The Financial Accounting Standards Board may change some accounting rules to make it more difficult for banks to get subprime loans off their books.

At an accounting conference at Baruch College in New York, FASB Chairman Robert Herz said the rules might require banks to keep loans on their books that they previously have been able to package and sell off or securitize, according to the Wall Street Journal.

FASB voted last month to eliminate special securitization vehicles. Herz said banks would have to use other rules for off-balance-sheet vehicles and that these rules might get tougher as well. In addition, banks could face more rigid tests for which assets could remain off their books.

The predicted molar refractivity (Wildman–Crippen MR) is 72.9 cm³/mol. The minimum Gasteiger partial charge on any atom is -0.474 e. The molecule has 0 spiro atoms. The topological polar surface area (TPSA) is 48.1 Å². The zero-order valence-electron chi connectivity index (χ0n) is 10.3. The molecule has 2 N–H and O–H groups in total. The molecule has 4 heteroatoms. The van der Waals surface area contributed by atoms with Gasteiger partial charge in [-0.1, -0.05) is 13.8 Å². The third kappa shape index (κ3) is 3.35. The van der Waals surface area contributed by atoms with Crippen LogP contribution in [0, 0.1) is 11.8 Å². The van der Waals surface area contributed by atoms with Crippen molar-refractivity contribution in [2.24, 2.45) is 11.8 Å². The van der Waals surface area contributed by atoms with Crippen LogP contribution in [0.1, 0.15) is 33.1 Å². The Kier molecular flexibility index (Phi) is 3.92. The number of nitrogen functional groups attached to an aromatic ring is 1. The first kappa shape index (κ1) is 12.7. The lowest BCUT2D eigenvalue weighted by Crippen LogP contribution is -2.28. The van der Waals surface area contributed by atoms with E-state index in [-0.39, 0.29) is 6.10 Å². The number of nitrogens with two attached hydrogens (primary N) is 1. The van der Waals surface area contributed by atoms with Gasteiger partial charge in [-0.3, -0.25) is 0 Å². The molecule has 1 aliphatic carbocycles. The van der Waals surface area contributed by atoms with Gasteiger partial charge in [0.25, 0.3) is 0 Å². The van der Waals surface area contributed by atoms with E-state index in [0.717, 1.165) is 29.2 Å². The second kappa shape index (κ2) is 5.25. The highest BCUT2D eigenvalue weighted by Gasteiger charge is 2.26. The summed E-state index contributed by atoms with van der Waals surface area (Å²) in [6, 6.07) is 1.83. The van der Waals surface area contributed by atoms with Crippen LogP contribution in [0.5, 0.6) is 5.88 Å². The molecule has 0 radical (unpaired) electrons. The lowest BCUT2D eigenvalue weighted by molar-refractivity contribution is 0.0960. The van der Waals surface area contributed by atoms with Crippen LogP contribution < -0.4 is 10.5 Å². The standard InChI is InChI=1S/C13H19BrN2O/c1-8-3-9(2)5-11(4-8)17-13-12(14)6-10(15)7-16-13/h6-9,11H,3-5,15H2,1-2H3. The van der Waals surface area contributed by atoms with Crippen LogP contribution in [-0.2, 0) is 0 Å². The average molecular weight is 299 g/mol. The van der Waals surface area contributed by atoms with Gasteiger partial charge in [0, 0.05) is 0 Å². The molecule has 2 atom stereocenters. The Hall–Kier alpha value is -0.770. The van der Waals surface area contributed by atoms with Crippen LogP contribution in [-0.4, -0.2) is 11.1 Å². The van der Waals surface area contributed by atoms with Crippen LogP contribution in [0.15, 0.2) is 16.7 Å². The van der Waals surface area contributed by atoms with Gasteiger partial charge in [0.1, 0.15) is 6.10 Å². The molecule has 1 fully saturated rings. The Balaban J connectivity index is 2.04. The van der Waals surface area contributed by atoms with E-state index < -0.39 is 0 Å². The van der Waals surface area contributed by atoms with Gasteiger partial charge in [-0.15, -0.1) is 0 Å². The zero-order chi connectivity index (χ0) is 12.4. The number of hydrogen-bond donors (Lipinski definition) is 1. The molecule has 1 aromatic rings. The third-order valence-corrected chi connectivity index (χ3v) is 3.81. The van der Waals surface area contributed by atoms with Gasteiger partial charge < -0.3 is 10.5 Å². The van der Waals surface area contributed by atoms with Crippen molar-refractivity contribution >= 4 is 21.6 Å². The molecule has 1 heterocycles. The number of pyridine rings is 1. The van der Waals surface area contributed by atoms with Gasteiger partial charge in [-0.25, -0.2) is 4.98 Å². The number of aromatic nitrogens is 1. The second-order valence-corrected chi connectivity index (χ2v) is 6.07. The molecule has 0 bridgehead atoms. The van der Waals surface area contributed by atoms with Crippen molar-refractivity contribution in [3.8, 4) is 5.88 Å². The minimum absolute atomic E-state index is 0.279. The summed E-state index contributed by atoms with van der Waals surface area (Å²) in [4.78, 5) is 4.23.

At the same conference, Conrad Hewitt, chief accountant of the Securities and Exchange Commission, said that the United States must adopt International Financial Reporting Standards by 2011 in order to compete in global capital markets, according to BNA's Daily Tax Report. By that time, Hewitt predicted, most other countries will have switched to IFRS, and U.S. companies will have trouble raising capital abroad if they continue using U.S. generally accepted accounting principles.


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